Cooked with spices and coconut, expect to lick your fingers as you break bits open with this moreish curry
“Having grown up with a father who absolutely loved good food (I’m sure most of our holidays were based around a city he wanted to eat at) and also had a general passion for travel and eating, I have had my fair share of the world’s delicious crab dishes.
I’ve eaten fried soft-shell crabs by the Potomac in Washington, crab cakes in New York, chilli crab in Singapore… and just American-style, cooked and served with a butter sauce.
But, I have to say, none are quite as delicious as India’s Malabar Coast crab dishes. Cooked with local spices and coconut, you are literally licking your fingers as you break bits open.
Many feel that cooking an expensive crab with Indian spices is a waste and that the flavours would be drowned out. I think that cooking it any other way is a waste of good crab! This is not a watery curry; here the sauce is thick but not so dry it clings.”
• 5 tablespoons vegetable oil
• 1 teaspoon brown mustard seeds
• 15 fresh or dried curry leaves
• 1 onion, finely chopped
• 40g roughly chopped root ginger, (peeled weight)
• cloves from 1/2 large head of garlic
• tomatoes, (4 medium-large), , blended until smooth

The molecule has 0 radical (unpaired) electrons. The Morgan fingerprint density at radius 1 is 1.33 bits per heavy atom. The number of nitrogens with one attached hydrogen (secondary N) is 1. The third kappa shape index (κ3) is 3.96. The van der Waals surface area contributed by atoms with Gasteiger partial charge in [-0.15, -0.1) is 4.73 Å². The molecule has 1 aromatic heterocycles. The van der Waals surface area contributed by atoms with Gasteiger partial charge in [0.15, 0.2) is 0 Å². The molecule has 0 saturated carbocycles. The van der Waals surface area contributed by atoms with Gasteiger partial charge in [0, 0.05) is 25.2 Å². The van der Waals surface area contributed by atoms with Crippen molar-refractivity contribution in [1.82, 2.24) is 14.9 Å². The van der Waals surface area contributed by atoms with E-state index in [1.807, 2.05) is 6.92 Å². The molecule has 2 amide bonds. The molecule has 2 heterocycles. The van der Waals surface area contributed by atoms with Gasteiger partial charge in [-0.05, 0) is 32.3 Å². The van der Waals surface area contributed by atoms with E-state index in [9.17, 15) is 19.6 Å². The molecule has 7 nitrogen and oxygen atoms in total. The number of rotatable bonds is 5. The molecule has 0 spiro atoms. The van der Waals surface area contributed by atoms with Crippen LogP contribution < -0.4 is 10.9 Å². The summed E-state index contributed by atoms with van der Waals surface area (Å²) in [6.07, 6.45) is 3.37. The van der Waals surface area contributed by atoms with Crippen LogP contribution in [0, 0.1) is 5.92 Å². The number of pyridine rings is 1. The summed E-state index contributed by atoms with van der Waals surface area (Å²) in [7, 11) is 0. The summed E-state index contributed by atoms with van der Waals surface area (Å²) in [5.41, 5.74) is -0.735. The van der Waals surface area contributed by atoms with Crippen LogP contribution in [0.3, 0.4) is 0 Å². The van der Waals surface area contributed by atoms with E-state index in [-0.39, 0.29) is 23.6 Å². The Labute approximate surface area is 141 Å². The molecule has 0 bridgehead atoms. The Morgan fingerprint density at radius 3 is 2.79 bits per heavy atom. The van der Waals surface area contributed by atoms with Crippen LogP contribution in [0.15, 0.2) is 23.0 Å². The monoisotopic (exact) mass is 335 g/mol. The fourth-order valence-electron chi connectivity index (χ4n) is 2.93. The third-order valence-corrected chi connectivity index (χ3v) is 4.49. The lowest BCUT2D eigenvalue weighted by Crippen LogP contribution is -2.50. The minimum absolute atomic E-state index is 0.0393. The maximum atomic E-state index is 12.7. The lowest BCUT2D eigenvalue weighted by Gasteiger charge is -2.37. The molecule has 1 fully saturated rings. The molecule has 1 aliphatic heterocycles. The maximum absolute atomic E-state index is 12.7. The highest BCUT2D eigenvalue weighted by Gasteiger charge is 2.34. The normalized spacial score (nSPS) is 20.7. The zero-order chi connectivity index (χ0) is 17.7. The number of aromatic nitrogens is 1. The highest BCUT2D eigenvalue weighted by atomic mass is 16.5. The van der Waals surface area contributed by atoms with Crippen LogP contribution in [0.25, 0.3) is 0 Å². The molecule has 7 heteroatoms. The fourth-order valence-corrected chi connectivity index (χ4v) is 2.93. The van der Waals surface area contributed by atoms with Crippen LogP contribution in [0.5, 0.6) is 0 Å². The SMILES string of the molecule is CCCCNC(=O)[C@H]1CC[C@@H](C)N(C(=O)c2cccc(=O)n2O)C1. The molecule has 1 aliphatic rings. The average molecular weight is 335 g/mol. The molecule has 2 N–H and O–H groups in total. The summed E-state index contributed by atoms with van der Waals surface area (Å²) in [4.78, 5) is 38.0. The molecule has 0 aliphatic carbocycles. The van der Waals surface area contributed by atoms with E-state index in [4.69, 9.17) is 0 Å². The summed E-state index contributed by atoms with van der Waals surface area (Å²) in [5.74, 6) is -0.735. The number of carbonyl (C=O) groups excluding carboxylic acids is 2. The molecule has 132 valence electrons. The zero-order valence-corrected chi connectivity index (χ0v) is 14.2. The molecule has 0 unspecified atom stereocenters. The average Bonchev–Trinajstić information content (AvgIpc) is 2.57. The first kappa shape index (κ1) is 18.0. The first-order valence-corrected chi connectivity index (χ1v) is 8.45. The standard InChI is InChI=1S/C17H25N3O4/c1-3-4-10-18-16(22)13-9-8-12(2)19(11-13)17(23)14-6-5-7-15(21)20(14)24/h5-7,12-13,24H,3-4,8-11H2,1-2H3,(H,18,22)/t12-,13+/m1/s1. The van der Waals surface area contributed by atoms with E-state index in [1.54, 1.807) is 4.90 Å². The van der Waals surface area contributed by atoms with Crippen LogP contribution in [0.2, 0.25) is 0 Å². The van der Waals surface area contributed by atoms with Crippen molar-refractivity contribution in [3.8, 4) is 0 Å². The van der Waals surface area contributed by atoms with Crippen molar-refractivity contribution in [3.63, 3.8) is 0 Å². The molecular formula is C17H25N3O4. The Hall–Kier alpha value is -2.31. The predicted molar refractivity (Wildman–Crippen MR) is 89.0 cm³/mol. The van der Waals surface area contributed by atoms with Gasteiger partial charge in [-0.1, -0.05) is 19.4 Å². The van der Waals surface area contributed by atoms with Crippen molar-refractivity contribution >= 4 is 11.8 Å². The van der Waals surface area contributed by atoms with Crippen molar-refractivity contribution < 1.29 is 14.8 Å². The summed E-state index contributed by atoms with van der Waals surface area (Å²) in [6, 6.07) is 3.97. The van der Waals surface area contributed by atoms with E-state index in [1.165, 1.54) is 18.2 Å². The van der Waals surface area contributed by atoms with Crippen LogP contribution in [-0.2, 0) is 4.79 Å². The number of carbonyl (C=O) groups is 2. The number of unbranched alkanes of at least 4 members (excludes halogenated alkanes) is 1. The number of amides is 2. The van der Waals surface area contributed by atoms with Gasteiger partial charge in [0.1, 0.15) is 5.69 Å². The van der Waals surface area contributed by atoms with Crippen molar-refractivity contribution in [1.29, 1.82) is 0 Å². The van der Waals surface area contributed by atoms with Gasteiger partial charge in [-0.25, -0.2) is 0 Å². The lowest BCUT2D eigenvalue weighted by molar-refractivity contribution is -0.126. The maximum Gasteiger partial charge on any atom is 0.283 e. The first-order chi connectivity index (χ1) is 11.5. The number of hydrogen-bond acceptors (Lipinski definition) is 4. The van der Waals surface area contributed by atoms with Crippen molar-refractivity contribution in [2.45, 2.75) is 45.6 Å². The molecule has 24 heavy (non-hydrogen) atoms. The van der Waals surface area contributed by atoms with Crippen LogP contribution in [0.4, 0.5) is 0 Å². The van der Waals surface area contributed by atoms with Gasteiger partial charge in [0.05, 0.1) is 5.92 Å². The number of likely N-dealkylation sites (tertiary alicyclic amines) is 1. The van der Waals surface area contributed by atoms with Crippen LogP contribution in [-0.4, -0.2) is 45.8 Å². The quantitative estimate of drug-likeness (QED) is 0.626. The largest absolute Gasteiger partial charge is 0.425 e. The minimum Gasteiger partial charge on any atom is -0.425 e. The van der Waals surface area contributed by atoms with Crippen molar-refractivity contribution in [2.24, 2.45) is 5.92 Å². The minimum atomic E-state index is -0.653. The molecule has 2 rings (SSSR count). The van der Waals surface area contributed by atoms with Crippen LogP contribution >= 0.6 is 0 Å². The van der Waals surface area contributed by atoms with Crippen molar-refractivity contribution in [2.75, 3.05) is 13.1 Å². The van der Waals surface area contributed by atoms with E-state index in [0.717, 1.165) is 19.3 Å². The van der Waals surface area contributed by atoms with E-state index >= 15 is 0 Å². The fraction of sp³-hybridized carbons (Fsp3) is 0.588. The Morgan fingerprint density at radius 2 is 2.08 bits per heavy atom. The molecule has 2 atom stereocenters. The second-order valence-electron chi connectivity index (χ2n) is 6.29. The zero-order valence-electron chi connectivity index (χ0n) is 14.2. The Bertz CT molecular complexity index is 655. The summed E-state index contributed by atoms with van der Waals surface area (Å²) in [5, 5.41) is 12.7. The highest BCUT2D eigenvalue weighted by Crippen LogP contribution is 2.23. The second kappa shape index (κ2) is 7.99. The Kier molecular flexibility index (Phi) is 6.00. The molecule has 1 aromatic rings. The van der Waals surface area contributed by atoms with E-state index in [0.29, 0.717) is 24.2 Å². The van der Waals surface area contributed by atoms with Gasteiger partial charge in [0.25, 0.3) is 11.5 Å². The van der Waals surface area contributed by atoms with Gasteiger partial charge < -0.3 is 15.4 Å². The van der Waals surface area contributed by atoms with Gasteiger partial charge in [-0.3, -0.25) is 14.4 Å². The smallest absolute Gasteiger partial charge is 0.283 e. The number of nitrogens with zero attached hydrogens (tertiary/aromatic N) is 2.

• 1/4-1/2 teaspoon chilli powder, or to taste
• 1/2 teaspoon ground turmeric
• 2 teaspoon ground cumin
• 2 teaspoon ground coriander
• 3/4 teaspoon freshly ground black pepper
• 3 teaspoons garam masala
• 80g fresh grated coconut, (you can buy this frozen in Asian supermarkets as well as fresh in some supermarkets now), plus more to serve (optional)
• 2-3 green chillies, stalks removed, pierced with a knife
• 1 medium-sized crab, around 1.2kg cleaned, lightly broken up in places
• 2 teaspoon tamarind paste, or to taste
• handful chopped coriander, (optional), to serve
1 Heat the oil in a large non-stick karahi, wok or saucepan. Add the mustard seeds and, as they are popping, add the curry leaves and cook for another 10 seconds or so.
2 Add the onion and a little salt and cook until it is soft and has a good golden brown colour on the edges, around 10 minutes.
3 Meanwhile, make a paste in a blender of the ginger and garlic with some water. Add to the pan and cook for 1–2 minutes or so, or until the water has dried off and the garlic smells cooked.
4 Add the tomatoes, seasoning and powdered spices and cook well until the masala releases oil into the pan, around 15 minutes, stirring often.
5 Once it has released oil into the pan, stir-fry over a high heat to darken a little. This will deepen the flavour and colour.
6 Meanwhile, blend the coconut with some water until smooth. Once the tomatoes are done, add the coconut and chillies, bring back to the boil and add the crab.
7 Cook for 2–3 minutes, then add enough water to come just halfway up the crab. Return to the boil, cover and simmer for 15 minutes.
8 Once the crab is done, add most of the tamarind, taste and adjust the seasoning and add more tamarind or chilli powder for more tang or heat respectively. There should be a lot of thick sauce; this is not a watery curry, you should be able to eat the creamy sauce with rice.
9 Serve sprinkled with coriander or coconut, or both.
Recipe courtesy of Anjum Anand, extracted from I Love India. Photography by Martin Poole © Quadrille